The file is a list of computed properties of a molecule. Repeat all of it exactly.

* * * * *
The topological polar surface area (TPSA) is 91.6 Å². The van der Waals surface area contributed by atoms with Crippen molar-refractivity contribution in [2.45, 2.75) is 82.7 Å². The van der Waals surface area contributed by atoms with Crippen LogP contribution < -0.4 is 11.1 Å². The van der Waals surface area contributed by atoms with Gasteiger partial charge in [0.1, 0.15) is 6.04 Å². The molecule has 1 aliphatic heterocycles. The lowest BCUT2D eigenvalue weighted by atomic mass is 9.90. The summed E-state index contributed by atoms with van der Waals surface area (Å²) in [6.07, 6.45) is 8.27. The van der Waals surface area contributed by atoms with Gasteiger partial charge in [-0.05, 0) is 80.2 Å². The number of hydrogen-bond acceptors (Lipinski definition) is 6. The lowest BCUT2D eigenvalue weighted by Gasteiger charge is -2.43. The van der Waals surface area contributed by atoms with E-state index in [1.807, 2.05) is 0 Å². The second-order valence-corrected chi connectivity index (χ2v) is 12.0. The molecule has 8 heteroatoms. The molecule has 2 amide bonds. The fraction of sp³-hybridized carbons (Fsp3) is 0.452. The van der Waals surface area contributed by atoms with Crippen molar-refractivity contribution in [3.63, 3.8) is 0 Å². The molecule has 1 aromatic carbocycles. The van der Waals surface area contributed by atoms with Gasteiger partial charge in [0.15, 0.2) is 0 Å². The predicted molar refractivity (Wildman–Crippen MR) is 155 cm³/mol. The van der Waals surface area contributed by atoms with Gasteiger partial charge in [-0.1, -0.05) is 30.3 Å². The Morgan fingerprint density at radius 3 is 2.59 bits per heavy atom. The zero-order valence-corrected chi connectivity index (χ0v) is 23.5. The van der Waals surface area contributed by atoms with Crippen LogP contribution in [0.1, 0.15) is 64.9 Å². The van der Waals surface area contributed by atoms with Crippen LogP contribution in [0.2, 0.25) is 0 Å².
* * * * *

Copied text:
The topological polar surface area (TPSA) is 91.6 Å². The van der Waals surface area contributed by atoms with Crippen molar-refractivity contribution in [2.45, 2.75) is 82.7 Å². The van der Waals surface area contributed by atoms with Crippen LogP contribution < -0.4 is 11.1 Å². The van der Waals surface area contributed by atoms with Gasteiger partial charge in [0.1, 0.15) is 6.04 Å². The molecule has 1 aliphatic heterocycles. The lowest BCUT2D eigenvalue weighted by atomic mass is 9.90. The summed E-state index contributed by atoms with van der Waals surface area (Å²) in [6.07, 6.45) is 8.27. The van der Waals surface area contributed by atoms with Gasteiger partial charge in [-0.05, 0) is 80.2 Å². The number of hydrogen-bond acceptors (Lipinski definition) is 6. The lowest BCUT2D eigenvalue weighted by Gasteiger charge is -2.43. The van der Waals surface area contributed by atoms with E-state index in [1.807, 2.05) is 0 Å². The second-order valence-corrected chi connectivity index (χ2v) is 12.0. The molecule has 8 heteroatoms. The molecule has 2 amide bonds. The fraction of sp³-hybridized carbons (Fsp3) is 0.452. The van der Waals surface area contributed by atoms with Crippen molar-refractivity contribution in [3.63, 3.8) is 0 Å². The molecule has 1 aromatic carbocycles. The van der Waals surface area contributed by atoms with Gasteiger partial charge in [0.15, 0.2) is 0 Å². The predicted molar refractivity (Wildman–Crippen MR) is 155 cm³/mol. The van der Waals surface area contributed by atoms with Gasteiger partial charge in [-0.1, -0.05) is 30.3 Å². The Morgan fingerprint density at radius 3 is 2.59 bits per heavy atom. The zero-order valence-corrected chi connectivity index (χ0v) is 23.5. The van der Waals surface area contributed by atoms with Crippen LogP contribution in [0.1, 0.15) is 64.9 Å². The van der Waals surface area contributed by atoms with Crippen LogP contribution in [0.2, 0.25) is 0 Å².